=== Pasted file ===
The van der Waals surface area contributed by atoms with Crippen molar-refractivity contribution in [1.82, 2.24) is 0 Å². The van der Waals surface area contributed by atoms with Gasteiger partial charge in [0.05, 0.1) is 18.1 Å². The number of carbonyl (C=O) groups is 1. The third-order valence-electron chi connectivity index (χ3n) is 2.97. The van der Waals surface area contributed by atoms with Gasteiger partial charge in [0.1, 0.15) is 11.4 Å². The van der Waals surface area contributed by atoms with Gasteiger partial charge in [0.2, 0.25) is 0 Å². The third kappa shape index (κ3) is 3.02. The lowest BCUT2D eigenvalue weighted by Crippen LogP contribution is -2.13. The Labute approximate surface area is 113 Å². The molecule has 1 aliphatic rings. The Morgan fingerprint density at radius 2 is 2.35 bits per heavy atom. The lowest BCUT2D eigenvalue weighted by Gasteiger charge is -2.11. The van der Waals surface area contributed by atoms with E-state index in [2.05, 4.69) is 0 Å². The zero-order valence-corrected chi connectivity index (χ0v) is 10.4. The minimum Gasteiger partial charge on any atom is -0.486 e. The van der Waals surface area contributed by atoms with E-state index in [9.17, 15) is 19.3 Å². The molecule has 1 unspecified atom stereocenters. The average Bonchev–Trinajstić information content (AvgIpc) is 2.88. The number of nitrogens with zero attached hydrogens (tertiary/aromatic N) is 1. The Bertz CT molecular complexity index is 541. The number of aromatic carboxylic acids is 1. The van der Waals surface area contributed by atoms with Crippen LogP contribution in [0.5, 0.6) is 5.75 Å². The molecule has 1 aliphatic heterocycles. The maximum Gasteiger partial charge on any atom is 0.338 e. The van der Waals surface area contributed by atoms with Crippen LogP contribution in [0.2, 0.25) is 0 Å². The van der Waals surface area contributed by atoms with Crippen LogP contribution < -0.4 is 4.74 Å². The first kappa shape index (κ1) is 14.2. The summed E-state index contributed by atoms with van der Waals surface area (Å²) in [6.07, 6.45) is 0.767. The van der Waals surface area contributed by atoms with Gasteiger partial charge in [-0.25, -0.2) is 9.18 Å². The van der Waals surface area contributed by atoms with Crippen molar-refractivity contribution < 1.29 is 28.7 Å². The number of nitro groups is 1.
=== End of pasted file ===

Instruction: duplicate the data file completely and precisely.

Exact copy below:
The van der Waals surface area contributed by atoms with Crippen molar-refractivity contribution in [1.82, 2.24) is 0 Å². The van der Waals surface area contributed by atoms with Gasteiger partial charge in [0.05, 0.1) is 18.1 Å². The number of carbonyl (C=O) groups is 1. The third-order valence-electron chi connectivity index (χ3n) is 2.97. The van der Waals surface area contributed by atoms with Gasteiger partial charge in [0.1, 0.15) is 11.4 Å². The van der Waals surface area contributed by atoms with Gasteiger partial charge in [0.2, 0.25) is 0 Å². The third kappa shape index (κ3) is 3.02. The lowest BCUT2D eigenvalue weighted by Crippen LogP contribution is -2.13. The Labute approximate surface area is 113 Å². The molecule has 1 aliphatic rings. The Morgan fingerprint density at radius 2 is 2.35 bits per heavy atom. The lowest BCUT2D eigenvalue weighted by Gasteiger charge is -2.11. The van der Waals surface area contributed by atoms with E-state index in [2.05, 4.69) is 0 Å². The zero-order valence-corrected chi connectivity index (χ0v) is 10.4. The minimum Gasteiger partial charge on any atom is -0.486 e. The van der Waals surface area contributed by atoms with E-state index in [9.17, 15) is 19.3 Å². The molecule has 1 unspecified atom stereocenters. The average Bonchev–Trinajstić information content (AvgIpc) is 2.88. The number of nitrogens with zero attached hydrogens (tertiary/aromatic N) is 1. The Bertz CT molecular complexity index is 541. The number of aromatic carboxylic acids is 1. The van der Waals surface area contributed by atoms with Crippen LogP contribution in [0.5, 0.6) is 5.75 Å². The molecule has 1 aliphatic heterocycles. The maximum Gasteiger partial charge on any atom is 0.338 e. The van der Waals surface area contributed by atoms with Crippen LogP contribution in [0.2, 0.25) is 0 Å². The van der Waals surface area contributed by atoms with Crippen LogP contribution < -0.4 is 4.74 Å². The first kappa shape index (κ1) is 14.2. The summed E-state index contributed by atoms with van der Waals surface area (Å²) in [6.07, 6.45) is 0.767. The van der Waals surface area contributed by atoms with Gasteiger partial charge in [-0.25, -0.2) is 9.18 Å². The van der Waals surface area contributed by atoms with Crippen molar-refractivity contribution < 1.29 is 28.7 Å². The number of nitro groups is 1.